The Instant Pot is a great solution to this debate and actually does a great job of preserving nutrients. If you’re new to it, here’s where I weigh in on my favorite Instant Pot model and cooking tips!

Will you try this mashed cauliflower recipe instead of mashed potatoes? If you’re a mashed cauliflower believer, have any tips to share? Please let me know in the comments!

Katie Wells Avatar

About Katie Wells

Katie Wells, CTNC, MCHC, Founder of Wellness Mama and Co-founder of Wellnesse, has a background in research, journalism, and nutrition. As a mom of six, she turned to research and took health into her own hands to find answers to her health problems. WellnessMama.com is the culmination of her thousands of hours of research and all posts are medically reviewed and verified by the Wellness Mama research team. Katie is also the author of the bestselling books The Wellness Mama Cookbook and The Wellness Mama 5-Step Lifestyle Detox.


57 responses to “How to Make Creamy Garlic Mashed Cauliflower “Potatoes””

  1. Melanie Avatar

    I have a kitchen aid mixer (no blender, immersion blender, or food processor). Will the mixer work to get the creamy texture?

  2. Christopher Wheeler Avatar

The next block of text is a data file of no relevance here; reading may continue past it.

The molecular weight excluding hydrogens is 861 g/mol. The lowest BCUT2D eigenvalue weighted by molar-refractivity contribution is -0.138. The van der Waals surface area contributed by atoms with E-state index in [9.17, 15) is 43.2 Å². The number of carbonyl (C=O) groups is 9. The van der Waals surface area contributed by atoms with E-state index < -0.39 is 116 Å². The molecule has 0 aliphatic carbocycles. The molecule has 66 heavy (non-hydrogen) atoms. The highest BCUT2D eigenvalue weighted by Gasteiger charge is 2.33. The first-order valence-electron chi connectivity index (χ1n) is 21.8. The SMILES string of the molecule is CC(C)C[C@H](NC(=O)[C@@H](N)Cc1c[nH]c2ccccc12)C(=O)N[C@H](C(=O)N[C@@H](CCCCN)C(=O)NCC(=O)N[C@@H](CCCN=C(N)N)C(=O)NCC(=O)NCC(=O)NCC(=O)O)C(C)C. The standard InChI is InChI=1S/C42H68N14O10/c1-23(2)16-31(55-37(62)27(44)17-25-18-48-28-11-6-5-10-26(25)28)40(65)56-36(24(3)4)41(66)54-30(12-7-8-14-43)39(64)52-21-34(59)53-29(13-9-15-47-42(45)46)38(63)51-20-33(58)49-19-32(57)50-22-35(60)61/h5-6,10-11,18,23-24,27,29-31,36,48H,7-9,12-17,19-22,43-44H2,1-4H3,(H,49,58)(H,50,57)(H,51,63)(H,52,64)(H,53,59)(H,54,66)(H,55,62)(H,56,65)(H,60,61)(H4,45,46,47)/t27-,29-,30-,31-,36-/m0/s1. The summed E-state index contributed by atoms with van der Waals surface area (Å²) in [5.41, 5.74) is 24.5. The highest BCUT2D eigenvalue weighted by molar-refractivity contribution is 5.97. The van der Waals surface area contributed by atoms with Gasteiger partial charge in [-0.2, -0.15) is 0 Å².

Christopher Wheeler

    This is delicious and similar to how I do it. But our bodies do not need carbohydrates for energy. There is no minimum requirement for dietary carbohydrate whatsoever.

  3. Monica Avatar

    5 stars
    My grandmother makes mashed cauliflower for my grandpa all the time, and her tip for getting the cauliflower dryer is to saute it in the pan a bit after draining it. I try to eat vegan, so I substituted plain almond yogurt alternative and 1/2 to 1 tablespoon of nutritional yeast for a single head of cauliflower (I don’t measure spices unless I have too…). I cooked it until the texture was dry enough to our tastes, stirring frequently. with a bit of salt and pepper, it tasted just like mashed potatoes with a good pan gravy. My grandma’s never tasted that good, despite having good texture!